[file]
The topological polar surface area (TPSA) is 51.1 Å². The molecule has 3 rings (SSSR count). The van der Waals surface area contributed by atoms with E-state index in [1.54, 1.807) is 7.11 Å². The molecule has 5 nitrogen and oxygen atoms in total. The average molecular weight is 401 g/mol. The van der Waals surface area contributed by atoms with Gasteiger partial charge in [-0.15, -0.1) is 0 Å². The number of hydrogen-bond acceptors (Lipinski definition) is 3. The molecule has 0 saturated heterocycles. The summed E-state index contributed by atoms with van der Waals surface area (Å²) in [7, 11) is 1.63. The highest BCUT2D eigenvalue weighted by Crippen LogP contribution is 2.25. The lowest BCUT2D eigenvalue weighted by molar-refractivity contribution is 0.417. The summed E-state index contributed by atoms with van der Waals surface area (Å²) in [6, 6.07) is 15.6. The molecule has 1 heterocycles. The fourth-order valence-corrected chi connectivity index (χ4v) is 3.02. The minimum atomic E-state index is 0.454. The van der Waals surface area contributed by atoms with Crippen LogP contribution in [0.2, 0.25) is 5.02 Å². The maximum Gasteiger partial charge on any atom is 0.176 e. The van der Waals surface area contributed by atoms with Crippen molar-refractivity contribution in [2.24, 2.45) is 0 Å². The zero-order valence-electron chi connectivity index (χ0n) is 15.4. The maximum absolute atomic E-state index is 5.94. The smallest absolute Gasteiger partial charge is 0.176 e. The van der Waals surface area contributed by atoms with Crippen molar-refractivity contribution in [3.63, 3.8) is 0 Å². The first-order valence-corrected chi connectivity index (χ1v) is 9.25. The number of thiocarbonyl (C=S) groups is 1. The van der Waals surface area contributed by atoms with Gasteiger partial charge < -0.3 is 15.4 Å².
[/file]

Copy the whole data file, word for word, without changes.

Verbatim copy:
The topological polar surface area (TPSA) is 51.1 Å². The molecule has 3 rings (SSSR count). The van der Waals surface area contributed by atoms with E-state index in [1.54, 1.807) is 7.11 Å². The molecule has 5 nitrogen and oxygen atoms in total. The average molecular weight is 401 g/mol. The van der Waals surface area contributed by atoms with Gasteiger partial charge in [-0.15, -0.1) is 0 Å². The number of hydrogen-bond acceptors (Lipinski definition) is 3. The molecule has 0 saturated heterocycles. The summed E-state index contributed by atoms with van der Waals surface area (Å²) in [7, 11) is 1.63. The highest BCUT2D eigenvalue weighted by Crippen LogP contribution is 2.25. The lowest BCUT2D eigenvalue weighted by molar-refractivity contribution is 0.417. The summed E-state index contributed by atoms with van der Waals surface area (Å²) in [6, 6.07) is 15.6. The molecule has 1 heterocycles. The fourth-order valence-corrected chi connectivity index (χ4v) is 3.02. The minimum atomic E-state index is 0.454. The van der Waals surface area contributed by atoms with Crippen LogP contribution in [0.2, 0.25) is 5.02 Å². The maximum Gasteiger partial charge on any atom is 0.176 e. The van der Waals surface area contributed by atoms with Crippen molar-refractivity contribution in [2.24, 2.45) is 0 Å². The zero-order valence-electron chi connectivity index (χ0n) is 15.4. The maximum absolute atomic E-state index is 5.94. The smallest absolute Gasteiger partial charge is 0.176 e. The van der Waals surface area contributed by atoms with Crippen molar-refractivity contribution in [3.63, 3.8) is 0 Å². The first-order valence-corrected chi connectivity index (χ1v) is 9.25. The number of thiocarbonyl (C=S) groups is 1. The van der Waals surface area contributed by atoms with Gasteiger partial charge < -0.3 is 15.4 Å².